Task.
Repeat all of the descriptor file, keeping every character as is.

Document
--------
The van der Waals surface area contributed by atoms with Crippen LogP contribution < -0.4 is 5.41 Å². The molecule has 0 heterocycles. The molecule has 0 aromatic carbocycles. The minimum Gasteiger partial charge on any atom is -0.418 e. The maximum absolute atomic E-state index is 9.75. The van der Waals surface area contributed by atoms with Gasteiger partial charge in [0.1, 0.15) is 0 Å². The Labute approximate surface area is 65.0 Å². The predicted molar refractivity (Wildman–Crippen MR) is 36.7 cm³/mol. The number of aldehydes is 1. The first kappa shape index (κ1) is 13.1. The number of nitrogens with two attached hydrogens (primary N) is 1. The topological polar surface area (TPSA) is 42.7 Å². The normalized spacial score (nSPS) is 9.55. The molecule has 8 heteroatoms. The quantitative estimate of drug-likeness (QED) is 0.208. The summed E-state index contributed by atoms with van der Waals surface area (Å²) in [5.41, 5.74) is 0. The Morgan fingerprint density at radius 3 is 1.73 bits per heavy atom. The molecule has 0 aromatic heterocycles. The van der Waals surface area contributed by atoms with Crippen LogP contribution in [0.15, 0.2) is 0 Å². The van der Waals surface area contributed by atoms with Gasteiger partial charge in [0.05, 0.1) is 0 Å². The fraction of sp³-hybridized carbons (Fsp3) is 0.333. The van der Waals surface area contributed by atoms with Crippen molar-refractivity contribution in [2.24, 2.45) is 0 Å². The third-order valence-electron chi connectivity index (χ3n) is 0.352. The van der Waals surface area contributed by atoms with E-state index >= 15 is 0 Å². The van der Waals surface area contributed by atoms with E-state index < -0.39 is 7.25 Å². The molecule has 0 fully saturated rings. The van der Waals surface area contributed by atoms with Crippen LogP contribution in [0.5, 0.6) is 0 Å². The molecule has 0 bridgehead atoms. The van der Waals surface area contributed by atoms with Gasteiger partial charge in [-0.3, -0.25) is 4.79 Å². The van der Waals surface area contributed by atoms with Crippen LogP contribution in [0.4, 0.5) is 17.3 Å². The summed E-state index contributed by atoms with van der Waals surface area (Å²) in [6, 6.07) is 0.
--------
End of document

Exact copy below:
The van der Waals surface area contributed by atoms with Crippen LogP contribution < -0.4 is 5.41 Å². The molecule has 0 heterocycles. The molecule has 0 aromatic carbocycles. The minimum Gasteiger partial charge on any atom is -0.418 e. The maximum absolute atomic E-state index is 9.75. The van der Waals surface area contributed by atoms with Gasteiger partial charge in [0.1, 0.15) is 0 Å². The Labute approximate surface area is 65.0 Å². The predicted molar refractivity (Wildman–Crippen MR) is 36.7 cm³/mol. The number of aldehydes is 1. The first kappa shape index (κ1) is 13.1. The number of nitrogens with two attached hydrogens (primary N) is 1. The topological polar surface area (TPSA) is 42.7 Å². The normalized spacial score (nSPS) is 9.55. The molecule has 8 heteroatoms. The quantitative estimate of drug-likeness (QED) is 0.208. The summed E-state index contributed by atoms with van der Waals surface area (Å²) in [5.41, 5.74) is 0. The Morgan fingerprint density at radius 3 is 1.73 bits per heavy atom. The molecule has 0 aromatic heterocycles. The van der Waals surface area contributed by atoms with Crippen LogP contribution in [0.15, 0.2) is 0 Å². The van der Waals surface area contributed by atoms with Gasteiger partial charge in [0.05, 0.1) is 0 Å². The fraction of sp³-hybridized carbons (Fsp3) is 0.333. The van der Waals surface area contributed by atoms with Crippen molar-refractivity contribution in [2.24, 2.45) is 0 Å². The third-order valence-electron chi connectivity index (χ3n) is 0.352. The van der Waals surface area contributed by atoms with E-state index >= 15 is 0 Å². The van der Waals surface area contributed by atoms with E-state index < -0.39 is 7.25 Å². The molecule has 0 fully saturated rings. The van der Waals surface area contributed by atoms with Crippen LogP contribution in [0.5, 0.6) is 0 Å². The molecule has 0 bridgehead atoms. The van der Waals surface area contributed by atoms with Gasteiger partial charge in [-0.3, -0.25) is 4.79 Å². The van der Waals surface area contributed by atoms with Crippen LogP contribution in [0.4, 0.5) is 17.3 Å². The summed E-state index contributed by atoms with van der Waals surface area (Å²) in [6, 6.07) is 0.